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Weight Loss After Bariatric Surgery Significantly Improves Carotid and Cardiac Function in Apparently Healthy People with Morbid Obesity

Giudici, A; Palombo, C; Kozakova, M; Morizzo, C; Losso, L; Nannipieri, M; Berta, R; ... Khir, AW; + view all (2020) Weight Loss After Bariatric Surgery Significantly Improves Carotid and Cardiac Function in Apparently Healthy People with Morbid Obesity. Obesity Surgery 10.1007/s11695-020-04686-y. (In press). Green open access

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Abstract

PURPOSE: Obesity clearly increases cardiovascular risk, often inducing high blood pressure (BP), impaired left ventricular (LV) function, and increased arterial stiffness. Intensive weight loss and bariatric surgery induce improvement in hypertension and diabetes for morbid obesity. Carotid artery haemodynamics is a powerful prognostic indicator for stroke and cognitive decline independent of BP. The aim of this study was to evaluate the impact of a 3-stage bariatric strategy of diet, bariatric surgery, and consequent weight loss on carotid haemodynamics and cardiac diastolic function. MATERIAL AND METHODS: This prospective study included 26 patients (45 ± 10 years, 4 men) with severe obesity undergoing bariatric surgery without comorbidities (hypertension, diabetes, etc.). Anthropometry, BP, Doppler echocardiography, and common carotid haemodynamics by ultrasound were measured at three times: (1) baseline, (2) after 1-month diet (post-diet), and (3) 8 months after surgery (post-surgery). The lnDU-loop method was used to estimate local carotid pulse wave velocity (ncPWV). RESULTS: Baseline BMI was 47.9 ± 7.1 kg/m2 and reduced by 5% and 30% post-diet and post-surgery, respectively. BP decreased only post-diet, without pulse pressure change. However, ncPWV, 6.27 ± 1.35 m/s at baseline, was significantly reduced by 10% and 23% post-diet and post-surgery, respectively, also adjusted for BP changes. The E/A ratio rose from 0.95 ± 0.20 to 1.27 ± 0.31 (p < 0.005), without change in LV geometry or mass, while heart rate and cardiac output fell substantially. CONCLUSION: Weight loss following diet and bariatric surgery is associated with reduced carotid arterial stiffness and improved LV diastolic function. Diet and bariatric surgery are effective treatments for morbid obesity with its concomitant adverse cardiovascular effects.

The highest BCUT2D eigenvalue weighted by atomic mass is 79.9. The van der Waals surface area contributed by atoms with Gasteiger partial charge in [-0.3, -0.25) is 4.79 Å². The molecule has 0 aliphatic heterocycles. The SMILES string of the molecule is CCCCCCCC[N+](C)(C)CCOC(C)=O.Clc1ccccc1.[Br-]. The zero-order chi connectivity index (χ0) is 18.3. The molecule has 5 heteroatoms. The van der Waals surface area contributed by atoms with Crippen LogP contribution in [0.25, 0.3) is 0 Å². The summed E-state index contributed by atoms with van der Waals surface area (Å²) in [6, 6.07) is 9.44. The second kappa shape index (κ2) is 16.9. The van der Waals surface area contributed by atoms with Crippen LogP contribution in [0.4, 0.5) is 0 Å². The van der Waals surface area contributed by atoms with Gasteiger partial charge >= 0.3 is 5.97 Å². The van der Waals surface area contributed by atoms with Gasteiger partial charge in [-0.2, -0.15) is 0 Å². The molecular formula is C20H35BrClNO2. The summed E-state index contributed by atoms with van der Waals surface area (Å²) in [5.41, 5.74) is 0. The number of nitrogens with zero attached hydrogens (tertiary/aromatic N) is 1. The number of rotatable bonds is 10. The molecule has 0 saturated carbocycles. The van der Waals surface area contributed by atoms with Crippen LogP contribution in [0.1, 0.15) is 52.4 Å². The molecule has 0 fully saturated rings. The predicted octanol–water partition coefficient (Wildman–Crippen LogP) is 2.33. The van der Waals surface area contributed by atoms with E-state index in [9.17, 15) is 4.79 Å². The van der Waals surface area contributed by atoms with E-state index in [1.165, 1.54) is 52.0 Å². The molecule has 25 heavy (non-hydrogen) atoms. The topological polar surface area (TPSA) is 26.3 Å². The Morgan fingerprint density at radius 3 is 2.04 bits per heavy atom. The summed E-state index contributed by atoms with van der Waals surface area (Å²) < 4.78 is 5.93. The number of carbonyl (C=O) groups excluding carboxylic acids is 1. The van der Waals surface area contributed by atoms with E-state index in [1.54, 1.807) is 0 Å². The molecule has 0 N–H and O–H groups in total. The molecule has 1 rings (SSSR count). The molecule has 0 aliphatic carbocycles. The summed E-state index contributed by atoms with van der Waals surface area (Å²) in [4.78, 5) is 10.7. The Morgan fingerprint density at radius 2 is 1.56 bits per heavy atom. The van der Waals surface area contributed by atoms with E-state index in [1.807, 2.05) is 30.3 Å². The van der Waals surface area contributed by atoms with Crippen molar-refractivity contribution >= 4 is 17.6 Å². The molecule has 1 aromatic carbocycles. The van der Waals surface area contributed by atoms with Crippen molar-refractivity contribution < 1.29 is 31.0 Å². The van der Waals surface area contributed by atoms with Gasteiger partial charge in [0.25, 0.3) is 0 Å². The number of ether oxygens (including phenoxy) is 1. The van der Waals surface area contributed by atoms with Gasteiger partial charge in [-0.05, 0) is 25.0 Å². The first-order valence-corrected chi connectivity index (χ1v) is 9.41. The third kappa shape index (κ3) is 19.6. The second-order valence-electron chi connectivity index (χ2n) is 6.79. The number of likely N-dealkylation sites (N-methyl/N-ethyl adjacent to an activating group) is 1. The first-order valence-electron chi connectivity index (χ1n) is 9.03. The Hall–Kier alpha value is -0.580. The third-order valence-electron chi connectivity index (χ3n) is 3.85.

Type: Article
Title: Weight Loss After Bariatric Surgery Significantly Improves Carotid and Cardiac Function in Apparently Healthy People with Morbid Obesity
Location: United States
Open access status: An open access version is available from UCL Discovery
DOI: 10.1007/s11695-020-04686-y
Publisher version: https://doi.org/10.1007/s11695-020-04686-y
Language: English
Additional information: This article is licensed under a Creative Commons Attribution 4.0 International License, which permits use, sharing, adaptation, distribution and reproduction in any medium or format, as long as you give appropriate credit to the original author(s) and the source, provide a link to the Creative Commons licence, and indicate if changes were made. The images or other third party material in this article are included in the article's Creative Commons licence, unless indicated otherwise in a credit line to the material. If material is not included in the article's Creative Commons licence and your intended use is not permitted by statutory regulation or exceeds the permitted use, you will need to obtain permission directly from the copyright holder. To view a copy of this licence, visit http://creativecommons.org/licenses/by/4.0/.
Keywords: Bariatric surgery, Carotid artery, Carotid local PWV, LV function, Obesity, lnDU-loop
UCL classification: UCL
UCL > Provost and Vice Provost Offices > School of Life and Medical Sciences
UCL > Provost and Vice Provost Offices > School of Life and Medical Sciences > Faculty of Population Health Sciences > Institute of Cardiovascular Science
UCL > Provost and Vice Provost Offices > School of Life and Medical Sciences > Faculty of Population Health Sciences > Institute of Cardiovascular Science > Population Science and Experimental Medicine
URI: https://discovery.ucl.ac.uk/id/eprint/10101775
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